Former British National Party council candidate Robert Cottage has been jailed for two and a half years after stockpiling explosive chemicals.
The 49 year old, from Colne in Lancashire, pleaded guilty to possession of the chemicals, which included ammonia, hydrogen peroxide and hydrochloric acid. Following two trials where the jury failed to reach a verdict, he was cleared of conspiracy to cause explosions.
His defence lawyer said that Cottage had obtained potassium nitrate and sulphur with the intention of making gunpowder, but maintained that this was only intended to make thunder flash bangers to deter intruders.
The judge, Mrs Justice Swift, explained the sentence by saying that though Cottage had made the stockpile because of views that “veer towards the apocalyptic”, “the risk of further offending of the same type is low”.
Cottage believed that because of immigration a future civl war was “imminent and inevitable”.
Cottage was arested last September after the stockpile of chemicals was found at his home. The police who discovered the chemicals also found ball-bearings, air-pistols, crossbows, a document on bomb making and a stockpile of food.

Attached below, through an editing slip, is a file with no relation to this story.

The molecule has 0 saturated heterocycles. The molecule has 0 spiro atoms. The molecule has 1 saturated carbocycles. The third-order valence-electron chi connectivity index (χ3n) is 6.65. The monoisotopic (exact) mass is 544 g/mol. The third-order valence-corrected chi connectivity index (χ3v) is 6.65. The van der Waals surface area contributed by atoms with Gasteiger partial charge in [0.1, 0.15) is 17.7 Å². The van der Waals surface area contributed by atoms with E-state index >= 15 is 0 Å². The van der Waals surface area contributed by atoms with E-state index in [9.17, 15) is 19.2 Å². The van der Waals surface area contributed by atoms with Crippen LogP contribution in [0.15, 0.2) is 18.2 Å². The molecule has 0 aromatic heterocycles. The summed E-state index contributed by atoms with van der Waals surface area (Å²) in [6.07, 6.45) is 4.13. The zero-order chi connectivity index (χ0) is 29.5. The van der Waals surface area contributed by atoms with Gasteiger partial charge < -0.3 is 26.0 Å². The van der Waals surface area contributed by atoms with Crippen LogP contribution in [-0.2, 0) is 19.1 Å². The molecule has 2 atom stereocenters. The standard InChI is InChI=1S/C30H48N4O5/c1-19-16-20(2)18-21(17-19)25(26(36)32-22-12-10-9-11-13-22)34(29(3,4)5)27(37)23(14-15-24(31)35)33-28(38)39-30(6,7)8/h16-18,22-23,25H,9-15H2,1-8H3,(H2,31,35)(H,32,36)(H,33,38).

A second man, David Jackson, was cleared of all charges after a jury failed to reach a verdict in two trials.
Phil Edwards, a spokesman for the Nazi BNP said that it was a political prosecution, “We’re not condoning it, but it’s a quid pro quo to appease the Muslims.”
Denis Fernando, Joint Secretary of Unite Against Fascism, said: “Cottage’s conviction is the latest example of the fascist BNP’s criminality. Behind the facade of respectability that the BNP craves lies an organisation that is full of convicted criminals.
“The BNP is not a legitimate party when its members and candidates engage in such violent activity and should not be treated as an ordinary political party or legitimised. They represent a criminal conspiracy that opposes democracy and has a history of violence.”
See Socialist Worker's earlier coverage of this story » A terror raid that doesn't make the headlines